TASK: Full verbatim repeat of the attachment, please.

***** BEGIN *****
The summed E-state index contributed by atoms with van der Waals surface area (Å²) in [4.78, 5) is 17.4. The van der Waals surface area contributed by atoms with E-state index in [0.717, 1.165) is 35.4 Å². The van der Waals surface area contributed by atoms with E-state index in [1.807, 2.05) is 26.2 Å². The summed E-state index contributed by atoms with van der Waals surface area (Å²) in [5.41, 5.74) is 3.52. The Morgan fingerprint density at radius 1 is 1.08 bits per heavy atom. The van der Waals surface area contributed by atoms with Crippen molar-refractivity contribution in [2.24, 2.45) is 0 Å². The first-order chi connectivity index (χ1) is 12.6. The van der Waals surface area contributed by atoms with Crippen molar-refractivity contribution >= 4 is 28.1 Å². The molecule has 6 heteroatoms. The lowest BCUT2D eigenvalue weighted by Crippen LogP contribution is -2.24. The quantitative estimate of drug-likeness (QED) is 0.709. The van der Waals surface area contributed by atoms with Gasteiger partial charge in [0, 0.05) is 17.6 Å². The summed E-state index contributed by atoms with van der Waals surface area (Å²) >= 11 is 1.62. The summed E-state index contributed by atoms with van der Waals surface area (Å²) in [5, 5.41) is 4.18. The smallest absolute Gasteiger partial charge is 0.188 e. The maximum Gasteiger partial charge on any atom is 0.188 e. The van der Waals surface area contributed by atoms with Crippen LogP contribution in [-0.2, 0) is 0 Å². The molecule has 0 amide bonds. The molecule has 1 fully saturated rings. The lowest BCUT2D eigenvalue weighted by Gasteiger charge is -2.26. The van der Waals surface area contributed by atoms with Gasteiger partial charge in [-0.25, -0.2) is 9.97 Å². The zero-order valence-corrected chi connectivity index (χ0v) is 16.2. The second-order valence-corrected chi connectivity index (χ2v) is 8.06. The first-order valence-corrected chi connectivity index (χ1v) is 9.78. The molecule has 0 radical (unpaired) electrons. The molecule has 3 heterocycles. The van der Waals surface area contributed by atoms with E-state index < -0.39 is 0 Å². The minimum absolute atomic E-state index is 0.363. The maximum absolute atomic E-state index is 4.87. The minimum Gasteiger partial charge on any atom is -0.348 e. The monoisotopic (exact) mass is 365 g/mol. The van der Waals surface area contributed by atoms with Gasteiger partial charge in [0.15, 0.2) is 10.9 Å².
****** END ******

The summed E-state index contributed by atoms with van der Waals surface area (Å²) in [4.78, 5) is 17.4. The van der Waals surface area contributed by atoms with E-state index in [0.717, 1.165) is 35.4 Å². The van der Waals surface area contributed by atoms with E-state index in [1.807, 2.05) is 26.2 Å². The summed E-state index contributed by atoms with van der Waals surface area (Å²) in [5.41, 5.74) is 3.52. The Morgan fingerprint density at radius 1 is 1.08 bits per heavy atom. The van der Waals surface area contributed by atoms with Crippen molar-refractivity contribution in [2.24, 2.45) is 0 Å². The first-order chi connectivity index (χ1) is 12.6. The van der Waals surface area contributed by atoms with Crippen molar-refractivity contribution >= 4 is 28.1 Å². The molecule has 6 heteroatoms. The lowest BCUT2D eigenvalue weighted by Crippen LogP contribution is -2.24. The quantitative estimate of drug-likeness (QED) is 0.709. The van der Waals surface area contributed by atoms with Gasteiger partial charge in [0, 0.05) is 17.6 Å². The summed E-state index contributed by atoms with van der Waals surface area (Å²) >= 11 is 1.62. The summed E-state index contributed by atoms with van der Waals surface area (Å²) in [5, 5.41) is 4.18. The smallest absolute Gasteiger partial charge is 0.188 e. The maximum Gasteiger partial charge on any atom is 0.188 e. The van der Waals surface area contributed by atoms with Crippen LogP contribution in [-0.2, 0) is 0 Å². The molecule has 0 amide bonds. The molecule has 1 fully saturated rings. The lowest BCUT2D eigenvalue weighted by Gasteiger charge is -2.26. The van der Waals surface area contributed by atoms with Gasteiger partial charge in [-0.25, -0.2) is 9.97 Å². The zero-order valence-corrected chi connectivity index (χ0v) is 16.2. The second-order valence-corrected chi connectivity index (χ2v) is 8.06. The first-order valence-corrected chi connectivity index (χ1v) is 9.78. The molecule has 0 radical (unpaired) electrons. The molecule has 3 heterocycles. The van der Waals surface area contributed by atoms with E-state index < -0.39 is 0 Å². The minimum absolute atomic E-state index is 0.363. The maximum absolute atomic E-state index is 4.87. The minimum Gasteiger partial charge on any atom is -0.348 e. The monoisotopic (exact) mass is 365 g/mol. The van der Waals surface area contributed by atoms with Gasteiger partial charge in [0.15, 0.2) is 10.9 Å².